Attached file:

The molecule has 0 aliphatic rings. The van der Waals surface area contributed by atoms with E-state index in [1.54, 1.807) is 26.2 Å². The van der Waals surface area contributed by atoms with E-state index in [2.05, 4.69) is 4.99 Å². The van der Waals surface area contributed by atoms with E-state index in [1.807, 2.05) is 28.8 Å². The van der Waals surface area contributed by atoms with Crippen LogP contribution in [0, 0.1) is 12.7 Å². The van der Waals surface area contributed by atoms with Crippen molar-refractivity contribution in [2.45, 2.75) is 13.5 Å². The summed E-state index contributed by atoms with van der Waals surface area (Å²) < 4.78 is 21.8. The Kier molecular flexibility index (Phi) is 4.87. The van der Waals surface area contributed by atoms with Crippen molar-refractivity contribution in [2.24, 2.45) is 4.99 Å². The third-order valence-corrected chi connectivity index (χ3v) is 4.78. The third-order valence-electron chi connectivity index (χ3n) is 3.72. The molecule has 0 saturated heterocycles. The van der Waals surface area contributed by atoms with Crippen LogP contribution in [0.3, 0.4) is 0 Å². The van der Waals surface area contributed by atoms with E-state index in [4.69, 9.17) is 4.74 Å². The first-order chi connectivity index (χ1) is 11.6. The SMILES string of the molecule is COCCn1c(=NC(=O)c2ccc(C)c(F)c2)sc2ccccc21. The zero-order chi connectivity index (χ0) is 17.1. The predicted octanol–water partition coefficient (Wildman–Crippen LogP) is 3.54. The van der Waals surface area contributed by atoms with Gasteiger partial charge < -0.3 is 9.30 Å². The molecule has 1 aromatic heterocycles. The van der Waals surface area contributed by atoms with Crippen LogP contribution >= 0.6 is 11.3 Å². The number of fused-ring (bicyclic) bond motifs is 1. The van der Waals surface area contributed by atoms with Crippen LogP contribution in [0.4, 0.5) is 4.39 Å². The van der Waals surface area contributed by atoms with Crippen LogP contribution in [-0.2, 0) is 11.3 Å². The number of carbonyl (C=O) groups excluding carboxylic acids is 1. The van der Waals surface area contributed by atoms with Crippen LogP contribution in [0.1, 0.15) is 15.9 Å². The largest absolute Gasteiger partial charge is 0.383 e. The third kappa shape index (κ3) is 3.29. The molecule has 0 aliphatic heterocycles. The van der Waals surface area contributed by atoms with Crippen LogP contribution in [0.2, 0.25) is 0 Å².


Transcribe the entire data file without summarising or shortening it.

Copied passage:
The molecule has 0 aliphatic rings. The van der Waals surface area contributed by atoms with E-state index in [1.54, 1.807) is 26.2 Å². The van der Waals surface area contributed by atoms with E-state index in [2.05, 4.69) is 4.99 Å². The van der Waals surface area contributed by atoms with E-state index in [1.807, 2.05) is 28.8 Å². The van der Waals surface area contributed by atoms with Crippen LogP contribution in [0, 0.1) is 12.7 Å². The van der Waals surface area contributed by atoms with Crippen molar-refractivity contribution in [2.45, 2.75) is 13.5 Å². The summed E-state index contributed by atoms with van der Waals surface area (Å²) < 4.78 is 21.8. The Kier molecular flexibility index (Phi) is 4.87. The van der Waals surface area contributed by atoms with Crippen molar-refractivity contribution in [2.24, 2.45) is 4.99 Å². The third-order valence-corrected chi connectivity index (χ3v) is 4.78. The third-order valence-electron chi connectivity index (χ3n) is 3.72. The molecule has 0 saturated heterocycles. The van der Waals surface area contributed by atoms with Crippen LogP contribution in [0.3, 0.4) is 0 Å². The van der Waals surface area contributed by atoms with E-state index in [4.69, 9.17) is 4.74 Å². The first-order chi connectivity index (χ1) is 11.6. The SMILES string of the molecule is COCCn1c(=NC(=O)c2ccc(C)c(F)c2)sc2ccccc21. The zero-order chi connectivity index (χ0) is 17.1. The predicted octanol–water partition coefficient (Wildman–Crippen LogP) is 3.54. The van der Waals surface area contributed by atoms with Gasteiger partial charge < -0.3 is 9.30 Å². The molecule has 1 aromatic heterocycles. The van der Waals surface area contributed by atoms with Crippen LogP contribution >= 0.6 is 11.3 Å². The number of fused-ring (bicyclic) bond motifs is 1. The van der Waals surface area contributed by atoms with Crippen LogP contribution in [0.4, 0.5) is 4.39 Å². The van der Waals surface area contributed by atoms with Crippen LogP contribution in [-0.2, 0) is 11.3 Å². The number of carbonyl (C=O) groups excluding carboxylic acids is 1. The van der Waals surface area contributed by atoms with Crippen LogP contribution in [0.1, 0.15) is 15.9 Å². The largest absolute Gasteiger partial charge is 0.383 e. The third kappa shape index (κ3) is 3.29. The molecule has 0 aliphatic heterocycles. The van der Waals surface area contributed by atoms with Crippen LogP contribution in [0.2, 0.25) is 0 Å².